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  • ICAA Record ID
    809311
    TITLE
    Mujeres Muralistas
    IN

    Imagine: International Chicano Poetry Journal. -- Vol. III, no. 1&2 (Summer-Winter 1986)

    DESCRIPTION
    p. 147-148 : ill.
    LANGUAGES
    English
    TYPE AND GENRE
    Book/pamphlet article – Manifestoes
    BIBLIOGRAPHIC CITATION
    "Mujeres muralistas" Imagine: International Chicano Poetry Journal (Boston, MA) III, no. 1&2 (Summer-Winter 1986): 147-148
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Synopsis

This document is a brief manifesto written by the women’s mural collective Mujeres Muralistas. It states the principles behind their practice of mural painting, emphasizing the importance of collectivity and collaboration to their mission. Responding to charges that their work is not political enough and that it misses an opportunity to represent the difficult reality of life in Latin America, the Mujeres Muralistas state that their primary interest in art making is rather to bring art close to the people—children, the elderly, and so on—who inhabit the neighborhoods and environments of which their murals are a part. This statement on behalf of the Mujeres Muralistas proposes the critical responsibility of art, namely murals, to imbue daily life and public places with color.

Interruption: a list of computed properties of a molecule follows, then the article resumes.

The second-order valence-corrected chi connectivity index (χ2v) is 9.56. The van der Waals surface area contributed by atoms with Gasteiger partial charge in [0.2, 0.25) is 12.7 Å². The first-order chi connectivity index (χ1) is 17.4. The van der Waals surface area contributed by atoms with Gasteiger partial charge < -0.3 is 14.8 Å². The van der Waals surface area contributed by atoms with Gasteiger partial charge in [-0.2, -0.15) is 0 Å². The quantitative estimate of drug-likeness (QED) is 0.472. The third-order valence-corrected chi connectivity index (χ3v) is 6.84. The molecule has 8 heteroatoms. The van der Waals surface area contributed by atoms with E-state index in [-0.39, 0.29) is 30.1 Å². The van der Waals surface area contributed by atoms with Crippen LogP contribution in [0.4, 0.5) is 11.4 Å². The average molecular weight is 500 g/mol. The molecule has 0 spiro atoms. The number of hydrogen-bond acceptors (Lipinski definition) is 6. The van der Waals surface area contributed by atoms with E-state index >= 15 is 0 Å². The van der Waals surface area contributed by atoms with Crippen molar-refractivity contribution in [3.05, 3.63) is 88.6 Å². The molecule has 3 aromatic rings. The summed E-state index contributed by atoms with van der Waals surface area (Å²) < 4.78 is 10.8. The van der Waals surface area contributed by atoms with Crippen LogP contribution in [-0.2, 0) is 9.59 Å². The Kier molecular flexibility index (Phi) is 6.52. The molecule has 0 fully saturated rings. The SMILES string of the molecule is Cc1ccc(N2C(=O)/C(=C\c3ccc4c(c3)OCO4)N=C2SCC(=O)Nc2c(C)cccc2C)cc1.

Annotations

The first of its kind, Mujeres Muralistas was a collective comprised of four artists: Graciela Carrillo (US), Consuelo Mendez (Venezuela), Irene Perez (US), and Patricia Rodriguez (US). Though the original core group remained together for only two years, it had a profound impact on other Chicana artists, especially those aspiring to be muralists. This manifesto was included in a special issue of Imagine: International Chicano Poetry Journal dedicated to Chicano art in 1986. It not only affirms the public and community aspects of Chicano Muralism, but also delineates the gender differences and tensions within male dominated Chicano Muralism and Chicano art in general. Aesthetically and politically, the Mujeres Muralistas expanded the imagery of male-dominated Chicano muralism to include family and female subject matter.

Researcher
Tere Romo.
Team
Chicano Studies Research Center, UCLA, Los Angeles, USA
Credit
Reproduced with permission of Patricia Rodriquez, Pacifica, CA